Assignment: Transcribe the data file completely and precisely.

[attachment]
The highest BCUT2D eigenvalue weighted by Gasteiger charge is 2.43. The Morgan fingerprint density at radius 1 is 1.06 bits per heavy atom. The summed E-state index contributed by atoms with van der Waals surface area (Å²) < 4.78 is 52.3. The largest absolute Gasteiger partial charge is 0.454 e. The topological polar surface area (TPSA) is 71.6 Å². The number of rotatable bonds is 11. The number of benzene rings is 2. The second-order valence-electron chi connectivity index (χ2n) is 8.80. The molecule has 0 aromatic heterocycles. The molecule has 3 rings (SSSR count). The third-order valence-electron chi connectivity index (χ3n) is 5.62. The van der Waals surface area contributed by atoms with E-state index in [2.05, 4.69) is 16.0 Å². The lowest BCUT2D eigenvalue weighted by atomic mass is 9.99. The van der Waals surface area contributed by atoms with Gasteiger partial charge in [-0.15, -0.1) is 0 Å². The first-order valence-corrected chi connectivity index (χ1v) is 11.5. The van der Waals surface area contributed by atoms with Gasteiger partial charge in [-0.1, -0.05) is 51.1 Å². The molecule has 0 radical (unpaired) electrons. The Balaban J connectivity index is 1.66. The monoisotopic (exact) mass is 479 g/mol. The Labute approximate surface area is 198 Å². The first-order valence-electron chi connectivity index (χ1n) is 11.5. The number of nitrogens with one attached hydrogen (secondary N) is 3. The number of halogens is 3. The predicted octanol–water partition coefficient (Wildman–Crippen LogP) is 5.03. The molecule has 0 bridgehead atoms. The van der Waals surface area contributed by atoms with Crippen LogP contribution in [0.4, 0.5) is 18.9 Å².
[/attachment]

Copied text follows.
The highest BCUT2D eigenvalue weighted by Gasteiger charge is 2.43. The Morgan fingerprint density at radius 1 is 1.06 bits per heavy atom. The summed E-state index contributed by atoms with van der Waals surface area (Å²) < 4.78 is 52.3. The largest absolute Gasteiger partial charge is 0.454 e. The topological polar surface area (TPSA) is 71.6 Å². The number of rotatable bonds is 11. The number of benzene rings is 2. The second-order valence-electron chi connectivity index (χ2n) is 8.80. The molecule has 0 aromatic heterocycles. The molecule has 3 rings (SSSR count). The third-order valence-electron chi connectivity index (χ3n) is 5.62. The van der Waals surface area contributed by atoms with E-state index in [2.05, 4.69) is 16.0 Å². The lowest BCUT2D eigenvalue weighted by atomic mass is 9.99. The van der Waals surface area contributed by atoms with Gasteiger partial charge in [-0.15, -0.1) is 0 Å². The first-order valence-corrected chi connectivity index (χ1v) is 11.5. The van der Waals surface area contributed by atoms with Gasteiger partial charge in [-0.1, -0.05) is 51.1 Å². The molecule has 0 radical (unpaired) electrons. The Balaban J connectivity index is 1.66. The monoisotopic (exact) mass is 479 g/mol. The Labute approximate surface area is 198 Å². The first-order valence-electron chi connectivity index (χ1n) is 11.5. The number of nitrogens with one attached hydrogen (secondary N) is 3. The number of halogens is 3. The predicted octanol–water partition coefficient (Wildman–Crippen LogP) is 5.03. The molecule has 0 bridgehead atoms. The van der Waals surface area contributed by atoms with Crippen LogP contribution in [0.4, 0.5) is 18.9 Å².